gives the oppressed people a measur out for the truth.”
ing stick to lay against each lie that
Free speech, said the governor, in
is told to them.”
cludes freedom “not just to denounce
Americans of all political parties, heretics but to pronounce heresies, the
faiths, creeds and national origins freedom to say lawful but unpopular
have a tremendous stake in the Crus things” — something Lovejoy in his
ade for Freedom campaign. It cannot day had certainly been doing.
too often be repeated that by the
And pointing to the tablet he was
use of Radio Free Europe and Radio dedicating, Governor Stevenson de-
Free Asia the world may be saved dared:
from the horrors of another world war
“We are also dedicating a stone
in starting a backfire behind the Iron to mark the grave of a heresy . . .
which power was used during these
periods we might ex
Editor's Leiter Box corresponding
plain that the houses were both seven
To the Editor:
We read with interest and appre
ciation your column on changes and
progress noted during your recent
visit to Detroit.
Your comment on the “cheap pow
er” furnished in the Detroit area by
Benton-Lincoln Co-op did, however,
arouse our curiosity sufficiently to
establish these facts pertaining to our
personal power bills for the months
of July, August and September in
1951, when we were on the Idanha
Power lines, and corresponding
months when Benton-Lincoln supplied
To clarify the circumstances under
It is the heresy that you can kill an
idea by killing a man. defeat a prin
ciple by defeating a person, bury
truth by burying its vehicle.”
These are old and simple but none
theless great truths. They have been
tested and proved by every step that
has marked the spiritual advance of
the human race. — From Christian
room dwellings equipped with the
same electrical appliances, with the
exception of the blower for the oil
furnace in the house we now occupy,
which obviously would add nothing to
the kilowatts used during the sum
We have heard of one family who
finds Benton-Lincoln power cheaper.
We have talked personally with many
who have not.
Of course, Benton-Lincoln gives us
the privilege of reading our own met
ers and mailing in the reading. Be
fore, that service was down for us.
Other benefits from the Co-op are
the recipes and lace doily patterns
offered in the chatty “current com
ments” received monthly. No doubt
it costs something to print that but
we don’t subscribe to it by choice.
A certain word—“powerless”—was
batted about the upper canyon quite
freely the past few years. Now look
who’s powerless — we are, and right
over the Benton-Lincoln barrel. We
do have the choice offered with most
utilities, to take it or leave it. We’ll
take it, please; our eyes aren’t so
sharp with the kerosene lamp.
The jist of it is the power is not
cheap and we have an idea that the
(Continued on Page 3)
R EG ISTER ED OPTOM ETRI ST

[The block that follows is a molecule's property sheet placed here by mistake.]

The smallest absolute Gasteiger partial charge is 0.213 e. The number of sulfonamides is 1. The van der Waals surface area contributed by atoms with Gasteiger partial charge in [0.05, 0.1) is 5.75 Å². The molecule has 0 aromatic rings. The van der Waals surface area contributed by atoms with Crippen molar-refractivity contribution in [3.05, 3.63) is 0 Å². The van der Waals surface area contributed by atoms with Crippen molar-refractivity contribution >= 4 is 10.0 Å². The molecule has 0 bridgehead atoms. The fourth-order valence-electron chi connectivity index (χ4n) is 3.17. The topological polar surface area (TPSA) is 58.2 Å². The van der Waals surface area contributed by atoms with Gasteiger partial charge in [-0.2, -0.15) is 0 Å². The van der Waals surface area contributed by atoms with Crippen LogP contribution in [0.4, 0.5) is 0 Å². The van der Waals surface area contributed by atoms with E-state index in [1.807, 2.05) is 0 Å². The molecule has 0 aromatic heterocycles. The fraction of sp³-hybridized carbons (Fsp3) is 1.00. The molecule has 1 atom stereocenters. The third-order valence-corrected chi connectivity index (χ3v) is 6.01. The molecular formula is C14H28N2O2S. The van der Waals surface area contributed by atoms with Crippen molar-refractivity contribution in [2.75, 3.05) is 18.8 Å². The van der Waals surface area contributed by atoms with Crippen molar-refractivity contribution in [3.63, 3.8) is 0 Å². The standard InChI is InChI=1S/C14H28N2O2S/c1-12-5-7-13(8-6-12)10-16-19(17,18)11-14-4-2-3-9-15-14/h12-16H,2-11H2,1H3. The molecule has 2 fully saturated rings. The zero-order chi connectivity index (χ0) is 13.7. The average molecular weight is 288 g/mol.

HAS MOVED his Mill City office to Stayton in the Post Office Bldg..
2nd Floor, in the Dr. Victor J. Myers offices.
Office Hours: Thursday afternoons 1 to 6 p.m.
HOME OFFICE: 313 W. FIRST. ALBANY
THE COMMERCIAL BOOK STORE
Protect Jobs by Saving Electricity
141 N. Commercial Rt.
The long dry fall has resulted in dangerously low water in the rivers which gen-
II im Everything for Vour
erate our hydroelectric power. As a result the Defense Electric Power Administra
tion has ordered temporary cutbacks in the amount of power used by major elec-
Furniture and Bookkeeping Supplies
trie users such as factories and mills. This means that production is being cur
tailed and workers' wages reduced ... or even cut off altogether.
Crosley Refrigerators and Ranges
Bendix and Thor Dryers
You Can Help!
INDUSTRIAL AND COMMERCIAL WIRING
Every kilowatt-hour of electricity you save releases more for industry. More men
to save electrify every hour of every day. To keep jobs going . . , make every
will continue to draw their full pay checks. So check your home now for ways
El l« IRK XL ( OMR X< UNG
F.II.A. FIN XNC1NG
Be Thrifty With Electricity!
Save electricity everywhere you can. Eliminate waste of electric power every-
where. Snap off the switch on that lamp or appliance when you finish using it.
Going ... Going ...
Remember . . . MAKE EVERY KILOWATT COUNT!
Cranny Robinson put on quite a
show the other night at the annual
" hite Elephant auction held at
the Women's t I uh.
Towards the end of the evening,
nhe had the ladies battling for
anything she put up 'What am I
l id for this woman's lovely black
coat here good as new* Who'll
aay ten dollars?" she asked.
Granny held the coat up, and
Commenced describing the coat's
lining, sleeves, buttons — really
“selling hard.” Then, suddenly,
she took a et«»r look and blurted
out “Land sakes, no more bidding
please—this is my oun coat!’’
From where I sit, what almost
happened to Granny was good for
a laugh. hut sometimes when peo
ple “get carried away" with their
own talk it's not so funny. I prefer
a glass of temperate beer while
listening to my favorite radio pro
gram— you may like soda pop —
or cider. I suggest we hold on to
our personal opinions — and be
lieve in them — but take a good
close look at them before we try to
“seH” them to our neighbor!
Mountain States Power Co
In Cooperation With
Northwest Utilities Conference Committee
Defense Electric Power Administration